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Oprah’s new weight loss commercial is still missing the point

Weight Watchers has recently started a new campaign featuring Oprah Winfrey. As someone who has struggled with my weight for years before finally learning how to maintain a healthy weight, I connected on a deep level with what she was saying.

“Inside every overweight woman is a woman she knows she can be. Many times you look in the mirror, and you don’t even recognize your own self because you got lost, buried in the weight that you carry,” she says in the ad. “Nothing you’ve ever been through is wasted. So every time I tried and failed, every time I tried again, and every time I tried again, has brought me to this most powerful moment to say, ‘If not now, when?’”

These words are motivating and relatable. But while I think Weight Watchers can be a tool in your toolbox just like MyFitnessPal (my personal favorite) or SparkPeople, which also help you understand energy in (food) vs. energy out (activity), weight and weight loss are so much more complex than that.

If you are going to have success when it comes to your weight, you first have to acknowledge how you got into this predicament in the first place. Your eating habits and weight gain did not happen overnight, and it won’t come off overnight. Your journey to weight gain needs to be acknowledged. Your relationship with food and your body needs to be reflected on. Only then can real change happen.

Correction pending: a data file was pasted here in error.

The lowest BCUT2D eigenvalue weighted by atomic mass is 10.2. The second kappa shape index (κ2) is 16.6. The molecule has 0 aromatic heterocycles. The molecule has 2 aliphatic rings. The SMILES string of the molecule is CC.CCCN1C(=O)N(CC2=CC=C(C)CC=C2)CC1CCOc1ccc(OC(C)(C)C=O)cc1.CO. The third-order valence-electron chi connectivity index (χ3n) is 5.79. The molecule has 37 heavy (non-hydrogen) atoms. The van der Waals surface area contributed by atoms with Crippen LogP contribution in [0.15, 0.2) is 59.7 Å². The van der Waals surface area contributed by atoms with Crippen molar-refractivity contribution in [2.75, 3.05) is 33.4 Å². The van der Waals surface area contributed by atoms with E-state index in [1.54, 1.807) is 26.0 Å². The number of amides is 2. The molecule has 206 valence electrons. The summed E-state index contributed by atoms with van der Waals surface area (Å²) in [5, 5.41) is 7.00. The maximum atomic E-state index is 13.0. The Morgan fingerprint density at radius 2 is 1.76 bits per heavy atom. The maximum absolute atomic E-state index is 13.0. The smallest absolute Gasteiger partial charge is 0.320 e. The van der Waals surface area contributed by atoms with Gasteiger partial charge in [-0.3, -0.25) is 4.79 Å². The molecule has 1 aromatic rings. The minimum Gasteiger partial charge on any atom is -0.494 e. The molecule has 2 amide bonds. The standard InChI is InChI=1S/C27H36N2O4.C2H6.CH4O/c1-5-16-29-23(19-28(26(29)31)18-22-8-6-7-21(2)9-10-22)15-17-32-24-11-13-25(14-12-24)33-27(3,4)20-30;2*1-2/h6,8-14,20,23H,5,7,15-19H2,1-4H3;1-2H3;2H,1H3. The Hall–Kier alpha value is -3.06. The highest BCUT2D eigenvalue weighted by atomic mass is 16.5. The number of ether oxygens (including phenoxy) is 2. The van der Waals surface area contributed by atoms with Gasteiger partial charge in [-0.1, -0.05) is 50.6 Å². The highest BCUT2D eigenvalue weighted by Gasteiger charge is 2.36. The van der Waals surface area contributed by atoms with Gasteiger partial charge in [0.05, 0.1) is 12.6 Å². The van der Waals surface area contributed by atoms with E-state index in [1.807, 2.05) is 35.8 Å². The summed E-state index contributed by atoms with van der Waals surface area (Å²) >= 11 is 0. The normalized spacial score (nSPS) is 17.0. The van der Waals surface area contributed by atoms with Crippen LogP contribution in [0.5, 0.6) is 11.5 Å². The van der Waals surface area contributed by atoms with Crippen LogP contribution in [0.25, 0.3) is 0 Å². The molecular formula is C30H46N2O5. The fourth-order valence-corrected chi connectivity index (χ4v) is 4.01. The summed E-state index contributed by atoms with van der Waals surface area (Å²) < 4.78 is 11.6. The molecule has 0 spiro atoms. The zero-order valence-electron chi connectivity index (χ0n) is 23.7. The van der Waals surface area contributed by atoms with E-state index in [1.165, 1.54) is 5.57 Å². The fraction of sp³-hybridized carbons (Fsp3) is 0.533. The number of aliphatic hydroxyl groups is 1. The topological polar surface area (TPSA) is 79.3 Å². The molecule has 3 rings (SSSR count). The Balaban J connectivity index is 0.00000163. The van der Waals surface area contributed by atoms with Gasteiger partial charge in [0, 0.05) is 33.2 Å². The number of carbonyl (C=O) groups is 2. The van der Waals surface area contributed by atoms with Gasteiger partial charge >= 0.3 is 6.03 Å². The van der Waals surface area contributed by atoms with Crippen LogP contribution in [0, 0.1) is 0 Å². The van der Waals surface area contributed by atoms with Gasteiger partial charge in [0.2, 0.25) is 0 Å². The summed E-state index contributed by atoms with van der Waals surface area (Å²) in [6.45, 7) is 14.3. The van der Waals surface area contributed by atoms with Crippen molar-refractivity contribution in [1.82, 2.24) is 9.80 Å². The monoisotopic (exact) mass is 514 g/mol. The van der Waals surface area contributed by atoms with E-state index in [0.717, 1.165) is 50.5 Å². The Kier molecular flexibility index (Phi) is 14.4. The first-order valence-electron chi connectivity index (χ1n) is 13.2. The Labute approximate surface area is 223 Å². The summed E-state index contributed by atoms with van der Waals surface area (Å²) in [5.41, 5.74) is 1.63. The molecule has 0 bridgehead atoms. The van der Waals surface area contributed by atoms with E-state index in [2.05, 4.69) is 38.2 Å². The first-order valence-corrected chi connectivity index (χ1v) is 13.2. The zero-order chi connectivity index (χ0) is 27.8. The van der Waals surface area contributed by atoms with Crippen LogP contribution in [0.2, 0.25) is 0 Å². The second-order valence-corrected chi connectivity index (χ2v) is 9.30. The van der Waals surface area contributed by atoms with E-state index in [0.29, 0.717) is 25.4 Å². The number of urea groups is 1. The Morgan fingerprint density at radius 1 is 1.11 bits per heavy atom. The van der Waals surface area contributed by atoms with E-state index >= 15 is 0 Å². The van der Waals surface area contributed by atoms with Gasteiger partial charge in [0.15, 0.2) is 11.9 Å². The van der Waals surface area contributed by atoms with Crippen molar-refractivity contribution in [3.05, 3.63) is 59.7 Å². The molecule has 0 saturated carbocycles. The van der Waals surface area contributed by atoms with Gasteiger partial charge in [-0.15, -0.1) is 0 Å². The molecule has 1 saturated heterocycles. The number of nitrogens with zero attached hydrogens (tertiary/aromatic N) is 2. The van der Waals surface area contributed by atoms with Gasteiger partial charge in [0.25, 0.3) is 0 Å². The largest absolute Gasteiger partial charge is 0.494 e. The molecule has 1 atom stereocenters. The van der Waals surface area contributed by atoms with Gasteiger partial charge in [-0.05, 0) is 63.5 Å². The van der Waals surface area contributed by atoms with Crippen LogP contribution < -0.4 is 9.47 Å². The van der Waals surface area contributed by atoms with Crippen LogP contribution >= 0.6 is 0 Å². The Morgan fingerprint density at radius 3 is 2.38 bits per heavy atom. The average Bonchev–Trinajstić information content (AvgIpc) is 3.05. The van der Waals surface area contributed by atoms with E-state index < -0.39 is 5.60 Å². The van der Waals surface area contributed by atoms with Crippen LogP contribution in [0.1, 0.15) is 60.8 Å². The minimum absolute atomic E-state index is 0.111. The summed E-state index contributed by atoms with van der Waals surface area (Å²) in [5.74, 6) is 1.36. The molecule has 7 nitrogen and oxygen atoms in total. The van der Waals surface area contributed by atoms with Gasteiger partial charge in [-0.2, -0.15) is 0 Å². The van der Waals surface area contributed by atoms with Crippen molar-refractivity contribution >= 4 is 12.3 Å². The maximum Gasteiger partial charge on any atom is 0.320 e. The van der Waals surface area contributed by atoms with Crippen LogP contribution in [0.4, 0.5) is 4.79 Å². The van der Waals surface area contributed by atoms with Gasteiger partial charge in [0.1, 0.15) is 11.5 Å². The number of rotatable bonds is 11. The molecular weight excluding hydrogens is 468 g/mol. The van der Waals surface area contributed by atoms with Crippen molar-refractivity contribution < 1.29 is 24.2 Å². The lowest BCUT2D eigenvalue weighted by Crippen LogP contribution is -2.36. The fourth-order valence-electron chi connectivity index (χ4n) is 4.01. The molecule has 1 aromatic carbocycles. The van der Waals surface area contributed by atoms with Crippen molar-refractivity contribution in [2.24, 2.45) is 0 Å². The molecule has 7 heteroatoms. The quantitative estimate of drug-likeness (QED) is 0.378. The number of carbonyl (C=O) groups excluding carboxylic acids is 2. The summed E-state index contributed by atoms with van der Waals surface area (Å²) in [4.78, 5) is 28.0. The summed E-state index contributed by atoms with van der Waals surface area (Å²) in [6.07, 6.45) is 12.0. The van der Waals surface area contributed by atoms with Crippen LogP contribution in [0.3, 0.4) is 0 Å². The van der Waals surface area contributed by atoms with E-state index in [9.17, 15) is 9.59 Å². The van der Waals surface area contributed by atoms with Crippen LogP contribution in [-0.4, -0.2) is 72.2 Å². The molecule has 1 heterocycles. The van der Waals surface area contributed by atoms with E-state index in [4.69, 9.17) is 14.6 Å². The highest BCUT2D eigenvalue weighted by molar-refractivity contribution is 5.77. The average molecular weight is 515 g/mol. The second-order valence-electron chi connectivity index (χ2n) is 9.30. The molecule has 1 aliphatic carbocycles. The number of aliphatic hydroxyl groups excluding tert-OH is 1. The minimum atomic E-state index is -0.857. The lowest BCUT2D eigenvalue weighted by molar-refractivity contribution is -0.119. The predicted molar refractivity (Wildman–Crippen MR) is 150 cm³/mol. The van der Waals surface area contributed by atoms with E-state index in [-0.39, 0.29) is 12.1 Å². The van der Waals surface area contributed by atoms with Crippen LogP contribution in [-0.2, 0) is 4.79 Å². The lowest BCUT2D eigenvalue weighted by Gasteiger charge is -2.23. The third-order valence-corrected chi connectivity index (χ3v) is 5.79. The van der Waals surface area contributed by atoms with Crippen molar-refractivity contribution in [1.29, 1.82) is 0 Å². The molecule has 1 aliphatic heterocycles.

Once you are clear on how you got to where you are, then a clear plan on how to get to a new place can be made. Just like with any life change, whether it’s your finances, a career change, starting a family — any big change — planning will make all the difference. There is a saying that my husband loves to quote, The 7-P axiom: Prior perfect planning prevents piss-poor performance.

I used a tool called S.M.A.R.T. goal setting.

S is for specific. Be as specific and detailed as you can with your goals. Include who, what, when and where you will accomplish the goal.

M is for measurable. Quantify your goal. Set a weight loss goal in pounds lost or an activity goal in miles walked by a certain date.

A is for attainable. Does the goal align with your core values and vision of your future self? Not what you think you should do or be, but what you envision yourself to be? Do you have the right attitude and skills to reach the goal?

R is for realistic. Is this goal truly possible given your work schedule and family life? Do you need to make the goal less difficult so you can achieve it?

T is for timely. Give yourself a deadline to reach your big goal, and then create mini goals to perform each week to reach that goal.

Then get your calendar out, and schedule in the time you will need to reach the goal. Time for activity, time for shopping, time for cooking all need to be scheduled.

I have a degree in nutrition, have read hundreds of diet and nutrition books and have tried many diets to lose weight. It wasn’t until I took the time to reflect, make a plan and then resolve to stick to it that I was able to lose the weight and maintain that weight loss for life.

Now that several years have gone by and my new eating habits are second nature, I can’t think of living and eating any other way. Making diet and lifestyle changes was truly life changing, but I can’t think of a better life to live.

As an aside, this tool is used by corporations, universities, governments — organizations all over the world use this tool and find it effective.

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What do you think of Oprah’s new commercial?

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